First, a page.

web analytics
September 19, 2014 / 24 Elul, 5774
At a Glance
Judaism
Sponsored Post
Apartment 758x530 Africa-Israel at the Israel Real Estate Exhibition in New York

Africa Israel Residences, part of the Africa Israel Investments Group led by international businessman Lev Leviev, will present 7 leading projects on the The Israel Real Estate Exhibition in New York on Sep 14-15, 2014.



Home » Judaism » Parsha »

It’s Not Fair!

The-Shmuz

“And you shall take a bundle of hyssops and dip it in the blood in the basin,
and you shall touch it to the lintel and the two door posts,
and you shall not go out, no man from the entrance
of his home that night, until the morning
.” – Shemos 12:22

 

After months of witnessing Hashem’s mastery over nature, the Jewish people were commanded to commit the ultimate affront to the Mitzrim: to take their very god, tie it to the bedpost, and prepare it to be slaughtered on the 14th of Nissan. They were then to take the blood of the korban and smear it on their doorposts as a sign to protect them. Additionally, they were told that since all first-born Mitzrim were to be killed, no Jew should leave his house that night.

Rashi explains that even though blood on the doorpost was a sign that that house belonged to a Jew, if a Jew were to walk in the street, he would be in danger. “Once permission is given to the destroyer to destroy, he doesn’t distinguish between innocent and guilty.

It seems Rashi is saying that had a Jew remained in his house that evening, he would not have been killed, and had he left his house, he might have died – not because he was guilty of any sin, not because he deserved to die, but because once the destroyer is given permission to kill, anyone in his path is in danger.

This is difficult to understand. If someone is innocent, how is it possible he would die? The basis of our entire belief system is that there is no power in this world other than Hashem. We accept that all decisions are directly guided and carried out by Him alone. So how is it possible that someone undeserving of death would have been killed anyway, just for going outside that evening? Where is the justice?

Immutable Laws of Nature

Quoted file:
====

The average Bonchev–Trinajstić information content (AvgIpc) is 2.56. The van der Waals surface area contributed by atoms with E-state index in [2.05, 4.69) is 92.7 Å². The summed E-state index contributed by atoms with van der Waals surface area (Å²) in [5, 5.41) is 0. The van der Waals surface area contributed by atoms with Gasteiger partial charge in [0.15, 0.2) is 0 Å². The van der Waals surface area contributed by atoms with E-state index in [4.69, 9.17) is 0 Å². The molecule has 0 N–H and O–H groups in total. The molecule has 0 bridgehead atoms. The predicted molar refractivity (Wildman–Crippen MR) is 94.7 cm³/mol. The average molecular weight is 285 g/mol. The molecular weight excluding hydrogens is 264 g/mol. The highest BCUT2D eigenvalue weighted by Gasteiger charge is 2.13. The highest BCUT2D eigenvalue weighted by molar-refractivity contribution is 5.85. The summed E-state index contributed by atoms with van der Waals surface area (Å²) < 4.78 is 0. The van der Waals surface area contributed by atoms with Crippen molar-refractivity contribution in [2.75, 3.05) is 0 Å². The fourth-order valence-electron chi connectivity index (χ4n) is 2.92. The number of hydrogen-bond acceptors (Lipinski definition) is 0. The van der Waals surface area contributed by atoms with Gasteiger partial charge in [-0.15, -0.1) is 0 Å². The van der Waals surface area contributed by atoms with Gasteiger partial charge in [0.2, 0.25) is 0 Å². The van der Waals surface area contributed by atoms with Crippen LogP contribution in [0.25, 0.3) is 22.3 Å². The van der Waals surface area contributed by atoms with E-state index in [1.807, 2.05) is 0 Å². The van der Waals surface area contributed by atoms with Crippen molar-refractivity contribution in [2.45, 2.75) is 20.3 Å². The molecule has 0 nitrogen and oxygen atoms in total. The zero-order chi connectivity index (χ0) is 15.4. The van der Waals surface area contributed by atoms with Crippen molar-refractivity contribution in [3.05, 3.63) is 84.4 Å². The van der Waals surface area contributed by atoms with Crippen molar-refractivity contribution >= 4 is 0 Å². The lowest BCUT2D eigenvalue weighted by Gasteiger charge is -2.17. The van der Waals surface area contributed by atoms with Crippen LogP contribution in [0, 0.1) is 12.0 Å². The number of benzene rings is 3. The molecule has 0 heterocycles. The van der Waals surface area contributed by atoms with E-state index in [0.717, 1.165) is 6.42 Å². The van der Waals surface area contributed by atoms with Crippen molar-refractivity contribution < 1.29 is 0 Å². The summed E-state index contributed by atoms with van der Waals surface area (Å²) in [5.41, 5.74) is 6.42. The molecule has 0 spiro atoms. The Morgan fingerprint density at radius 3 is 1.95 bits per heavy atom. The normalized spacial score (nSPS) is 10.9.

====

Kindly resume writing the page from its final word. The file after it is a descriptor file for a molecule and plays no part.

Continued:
The answer to this question is based on the way Chazal understand the system of Creation. Hashem formed this world with definite and distinct laws: heat tends to rise, gases tend to expand, heavy objects tend to fall. These laws are the bedrock foundation for all of physicality. Just as Hashem created laws for the physical world, so too He created laws for the spiritual world. These are specific and exact, and carry throughout Creation.

Before Hashem created the world, He thought (if it could be) to create it with the middas hadin – strict justice. However, the world couldn’t exist if it operated according to this system, so He created the world using the middas harachamim – the system of mercy. The operating principle then became compassion. The way actions were weighed and people were judged was now with a different scale and measuring rod. But since Hashem acts with complete honesty, justice cannot be ignored. It is mitigated and guided by kindness, but it still demands its due.

The Mesillas Yesharim explains that pure middas hadin would demand instant punishment for a sin. After all, in this world you are a creation, a visitor in the King’s land, created by and supported by Him. The King gave you laws for your good, and if you have the audacity to violate the express command of the King, even a slight transgression should be immediately punishable by death. The middah of mercy allows for a different way of judging an act: a sinner is given time to repent, the punishment isn’t as severe, and there is a system of teshuvah – of somehow undoing the sin itself.

About the Author: Rabbi Shafier is the founder of the Shmuz.com – The Shmuz is an engaging, motivating shiur that deals with real life issues. All of the Shmuzin are available free of charge at the www.theShmuz.com or on the Shmuz App for iphone or Android.


If you don't see your comment after publishing it, refresh the page.